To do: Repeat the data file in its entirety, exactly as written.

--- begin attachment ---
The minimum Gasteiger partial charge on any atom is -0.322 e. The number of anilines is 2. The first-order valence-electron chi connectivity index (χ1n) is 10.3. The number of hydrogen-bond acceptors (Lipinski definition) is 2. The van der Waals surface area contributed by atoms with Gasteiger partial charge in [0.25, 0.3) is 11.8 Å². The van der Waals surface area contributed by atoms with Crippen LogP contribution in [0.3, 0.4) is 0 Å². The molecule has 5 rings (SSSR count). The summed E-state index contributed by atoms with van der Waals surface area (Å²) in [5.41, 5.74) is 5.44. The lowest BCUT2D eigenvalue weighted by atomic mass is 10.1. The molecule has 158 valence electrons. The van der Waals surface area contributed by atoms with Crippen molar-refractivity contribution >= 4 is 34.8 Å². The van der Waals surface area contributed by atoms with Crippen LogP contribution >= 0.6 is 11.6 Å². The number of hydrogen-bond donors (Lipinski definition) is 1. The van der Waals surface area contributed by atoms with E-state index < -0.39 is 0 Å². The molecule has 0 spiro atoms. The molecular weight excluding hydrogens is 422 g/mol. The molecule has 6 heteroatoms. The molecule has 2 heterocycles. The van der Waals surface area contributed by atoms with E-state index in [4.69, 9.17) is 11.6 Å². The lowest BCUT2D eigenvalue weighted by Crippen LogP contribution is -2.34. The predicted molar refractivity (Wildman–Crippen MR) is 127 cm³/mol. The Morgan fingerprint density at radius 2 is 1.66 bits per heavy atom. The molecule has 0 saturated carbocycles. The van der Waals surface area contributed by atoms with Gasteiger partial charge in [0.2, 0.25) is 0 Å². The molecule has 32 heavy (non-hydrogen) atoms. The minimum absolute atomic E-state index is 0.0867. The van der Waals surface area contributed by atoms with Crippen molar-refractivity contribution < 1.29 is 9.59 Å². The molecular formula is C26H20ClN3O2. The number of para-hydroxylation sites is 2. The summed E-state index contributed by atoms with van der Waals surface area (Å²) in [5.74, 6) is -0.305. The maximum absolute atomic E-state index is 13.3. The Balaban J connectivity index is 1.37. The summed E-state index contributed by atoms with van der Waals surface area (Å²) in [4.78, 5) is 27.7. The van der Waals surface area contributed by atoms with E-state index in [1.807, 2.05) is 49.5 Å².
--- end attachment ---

The minimum Gasteiger partial charge on any atom is -0.322 e. The number of anilines is 2. The first-order valence-electron chi connectivity index (χ1n) is 10.3. The number of hydrogen-bond acceptors (Lipinski definition) is 2. The van der Waals surface area contributed by atoms with Gasteiger partial charge in [0.25, 0.3) is 11.8 Å². The van der Waals surface area contributed by atoms with Crippen LogP contribution in [0.3, 0.4) is 0 Å². The molecule has 5 rings (SSSR count). The summed E-state index contributed by atoms with van der Waals surface area (Å²) in [5.41, 5.74) is 5.44. The lowest BCUT2D eigenvalue weighted by atomic mass is 10.1. The molecule has 158 valence electrons. The van der Waals surface area contributed by atoms with Crippen molar-refractivity contribution >= 4 is 34.8 Å². The van der Waals surface area contributed by atoms with Crippen LogP contribution >= 0.6 is 11.6 Å². The number of hydrogen-bond donors (Lipinski definition) is 1. The van der Waals surface area contributed by atoms with E-state index < -0.39 is 0 Å². The molecule has 0 spiro atoms. The molecular weight excluding hydrogens is 422 g/mol. The molecule has 6 heteroatoms. The molecule has 2 heterocycles. The van der Waals surface area contributed by atoms with E-state index in [4.69, 9.17) is 11.6 Å². The lowest BCUT2D eigenvalue weighted by Crippen LogP contribution is -2.34. The predicted molar refractivity (Wildman–Crippen MR) is 127 cm³/mol. The Morgan fingerprint density at radius 2 is 1.66 bits per heavy atom. The molecule has 0 saturated carbocycles. The van der Waals surface area contributed by atoms with Gasteiger partial charge in [0.2, 0.25) is 0 Å². The molecule has 32 heavy (non-hydrogen) atoms. The minimum absolute atomic E-state index is 0.0867. The van der Waals surface area contributed by atoms with Crippen molar-refractivity contribution < 1.29 is 9.59 Å². The molecular formula is C26H20ClN3O2. The number of para-hydroxylation sites is 2. The summed E-state index contributed by atoms with van der Waals surface area (Å²) in [5.74, 6) is -0.305. The maximum absolute atomic E-state index is 13.3. The Balaban J connectivity index is 1.37. The summed E-state index contributed by atoms with van der Waals surface area (Å²) in [4.78, 5) is 27.7. The van der Waals surface area contributed by atoms with E-state index in [1.807, 2.05) is 49.5 Å².